Randle, who was by then starting at second for Texas, had a terrible offensive season in 1976, averaging just .224. The following spring, Luchessi decided to replace Lenny as the team’s starting second baseman with Bump Wills. Just before Opening Day, Randle approached Luchessi telling him he wanted to talk and in the ensuing conversation, the skipper evidently called the player a “punk.” An enraged Randle decked Luchessi with a three punch combination, breaking his jaw in the process. The player was immediately suspended and one month later, was on his way to New York, where he would become one of the best players on a very bad 1977 Mets’ ball club. Once again, Randle followed up a .300 season with a horrible offensive year in ’78 and the Mets released him.

The Yankees got him on August 3, 1979, one day after Thurman Munson lost his life in a tragic plane crash. Though he was being reunited with Billy Martin, the spirit of that ’79 Yankee team had been destroyed with Munson’s plane and Randle’s addition proved insignificant as New York went through the motions of completing what would be a lost season. He played in just 20 games during the last two months of the season, hitting just .179. The Yanks released him after the season and he would then play for the Cubs and Mariners before becoming the first Major League ballplayer to play professional baseball in Italy, in 1983.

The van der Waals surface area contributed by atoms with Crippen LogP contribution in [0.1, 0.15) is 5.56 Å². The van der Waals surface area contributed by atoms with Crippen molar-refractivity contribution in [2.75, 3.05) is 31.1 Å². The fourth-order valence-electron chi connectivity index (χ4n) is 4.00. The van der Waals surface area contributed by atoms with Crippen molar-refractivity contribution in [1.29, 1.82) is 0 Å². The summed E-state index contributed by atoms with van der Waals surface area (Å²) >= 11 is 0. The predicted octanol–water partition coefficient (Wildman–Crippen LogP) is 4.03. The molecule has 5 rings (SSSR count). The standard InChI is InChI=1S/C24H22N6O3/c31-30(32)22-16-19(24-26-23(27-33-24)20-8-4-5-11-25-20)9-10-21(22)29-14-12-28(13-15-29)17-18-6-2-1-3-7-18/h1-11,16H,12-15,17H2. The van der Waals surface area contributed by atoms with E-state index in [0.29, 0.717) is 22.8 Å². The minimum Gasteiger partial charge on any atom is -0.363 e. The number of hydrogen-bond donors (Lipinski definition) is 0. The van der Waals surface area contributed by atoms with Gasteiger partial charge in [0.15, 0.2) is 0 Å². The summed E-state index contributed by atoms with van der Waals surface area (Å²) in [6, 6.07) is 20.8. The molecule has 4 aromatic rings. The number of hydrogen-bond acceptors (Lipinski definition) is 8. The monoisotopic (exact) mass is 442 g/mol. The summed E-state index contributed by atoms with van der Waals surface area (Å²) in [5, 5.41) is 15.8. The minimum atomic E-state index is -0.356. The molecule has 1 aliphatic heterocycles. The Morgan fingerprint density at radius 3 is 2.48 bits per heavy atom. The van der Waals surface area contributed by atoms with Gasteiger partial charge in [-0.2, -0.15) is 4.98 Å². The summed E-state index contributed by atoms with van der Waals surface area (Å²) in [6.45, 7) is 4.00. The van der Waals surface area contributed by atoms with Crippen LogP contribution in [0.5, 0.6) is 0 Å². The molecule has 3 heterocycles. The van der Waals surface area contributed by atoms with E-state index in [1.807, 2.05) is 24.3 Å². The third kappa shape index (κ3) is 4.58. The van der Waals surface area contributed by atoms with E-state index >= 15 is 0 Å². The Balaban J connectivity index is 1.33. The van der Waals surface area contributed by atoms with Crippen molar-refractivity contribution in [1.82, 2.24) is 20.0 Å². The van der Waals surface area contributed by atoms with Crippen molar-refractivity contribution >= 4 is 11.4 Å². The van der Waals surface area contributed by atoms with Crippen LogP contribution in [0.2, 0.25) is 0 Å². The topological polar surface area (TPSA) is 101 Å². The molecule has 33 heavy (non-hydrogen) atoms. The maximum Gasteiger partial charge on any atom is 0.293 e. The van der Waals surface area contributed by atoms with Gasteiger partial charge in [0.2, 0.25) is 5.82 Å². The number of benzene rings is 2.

Randle shares his birthday with this former Yankee starting pitcherthis WWII era Yankee pitcher and this one-time New York first-baseman.

Year Tm G PA AB R H 2B 3B HR RBI SB BB SO BA OBP SLG OPS
1979 NYY 20 42 39 2 7 0 0 0 3 0 3 2 .179 .238 .179 .418
12 Yrs 1138 4427 3950 488 1016 145 40 27 322 156 372 505 .257 .321 .335 .656
TEX (6 yrs) 608 2392 2153 256 545 77 18 11 192 77 169 295 .253 .308 .321 .629
NYM (2 yrs) 268 1093 950 131 258 38 15 7 62 47 129 127 .272 .358 .365 .724
SEA (2 yrs) 112 351 319 32 71 11 1 4 26 13 21 26 .223 .270 .301 .571
CHC (1 yr) 130 549 489 67 135 19 6 5 39 19 50 55 .276 .343 .370 .713
NYY (1 yr) 20 42 39 2 7 0 0 0 3 0 3 2 .179 .238 .179 .418
Provided by Baseball-Reference.com: View Original Table
Generated 2/23/2014.